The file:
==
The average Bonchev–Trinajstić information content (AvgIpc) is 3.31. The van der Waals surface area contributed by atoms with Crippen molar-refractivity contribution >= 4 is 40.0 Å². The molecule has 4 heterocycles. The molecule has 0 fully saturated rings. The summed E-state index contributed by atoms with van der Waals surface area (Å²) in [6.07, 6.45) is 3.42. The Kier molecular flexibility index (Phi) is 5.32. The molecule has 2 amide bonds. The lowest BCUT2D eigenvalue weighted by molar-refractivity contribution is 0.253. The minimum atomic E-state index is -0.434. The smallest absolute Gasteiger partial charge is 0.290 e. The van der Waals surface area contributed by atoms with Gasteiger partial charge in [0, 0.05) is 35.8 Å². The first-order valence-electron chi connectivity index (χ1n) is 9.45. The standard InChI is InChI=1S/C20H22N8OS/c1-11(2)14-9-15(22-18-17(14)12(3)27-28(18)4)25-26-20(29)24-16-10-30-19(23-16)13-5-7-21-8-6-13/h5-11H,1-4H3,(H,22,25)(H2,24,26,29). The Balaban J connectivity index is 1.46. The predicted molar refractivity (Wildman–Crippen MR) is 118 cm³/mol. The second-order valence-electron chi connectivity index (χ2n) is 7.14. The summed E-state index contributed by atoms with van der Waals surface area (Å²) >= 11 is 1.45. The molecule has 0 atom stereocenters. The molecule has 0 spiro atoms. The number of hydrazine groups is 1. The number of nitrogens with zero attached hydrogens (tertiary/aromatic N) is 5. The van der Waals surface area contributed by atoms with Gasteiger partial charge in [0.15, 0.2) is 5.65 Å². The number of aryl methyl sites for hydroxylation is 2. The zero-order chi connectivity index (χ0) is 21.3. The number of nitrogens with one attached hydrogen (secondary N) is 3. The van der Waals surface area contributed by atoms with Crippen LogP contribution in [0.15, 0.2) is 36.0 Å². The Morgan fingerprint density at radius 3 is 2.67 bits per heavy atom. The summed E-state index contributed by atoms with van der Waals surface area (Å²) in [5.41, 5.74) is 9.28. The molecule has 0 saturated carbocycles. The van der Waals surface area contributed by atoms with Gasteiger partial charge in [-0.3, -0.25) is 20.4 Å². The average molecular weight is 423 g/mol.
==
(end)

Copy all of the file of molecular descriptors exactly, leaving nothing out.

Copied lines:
The average Bonchev–Trinajstić information content (AvgIpc) is 3.31. The van der Waals surface area contributed by atoms with Crippen molar-refractivity contribution >= 4 is 40.0 Å². The molecule has 4 heterocycles. The molecule has 0 fully saturated rings. The summed E-state index contributed by atoms with van der Waals surface area (Å²) in [6.07, 6.45) is 3.42. The Kier molecular flexibility index (Phi) is 5.32. The molecule has 2 amide bonds. The lowest BCUT2D eigenvalue weighted by molar-refractivity contribution is 0.253. The minimum atomic E-state index is -0.434. The smallest absolute Gasteiger partial charge is 0.290 e. The van der Waals surface area contributed by atoms with Gasteiger partial charge in [0, 0.05) is 35.8 Å². The first-order valence-electron chi connectivity index (χ1n) is 9.45. The standard InChI is InChI=1S/C20H22N8OS/c1-11(2)14-9-15(22-18-17(14)12(3)27-28(18)4)25-26-20(29)24-16-10-30-19(23-16)13-5-7-21-8-6-13/h5-11H,1-4H3,(H,22,25)(H2,24,26,29). The Balaban J connectivity index is 1.46. The predicted molar refractivity (Wildman–Crippen MR) is 118 cm³/mol. The second-order valence-electron chi connectivity index (χ2n) is 7.14. The summed E-state index contributed by atoms with van der Waals surface area (Å²) >= 11 is 1.45. The molecule has 0 atom stereocenters. The molecule has 0 spiro atoms. The number of hydrazine groups is 1. The number of nitrogens with zero attached hydrogens (tertiary/aromatic N) is 5. The van der Waals surface area contributed by atoms with Gasteiger partial charge in [0.15, 0.2) is 5.65 Å². The number of aryl methyl sites for hydroxylation is 2. The zero-order chi connectivity index (χ0) is 21.3. The number of nitrogens with one attached hydrogen (secondary N) is 3. The van der Waals surface area contributed by atoms with Crippen LogP contribution in [0.15, 0.2) is 36.0 Å². The Morgan fingerprint density at radius 3 is 2.67 bits per heavy atom. The summed E-state index contributed by atoms with van der Waals surface area (Å²) in [5.41, 5.74) is 9.28. The molecule has 0 saturated carbocycles. The van der Waals surface area contributed by atoms with Gasteiger partial charge in [-0.3, -0.25) is 20.4 Å². The average molecular weight is 423 g/mol.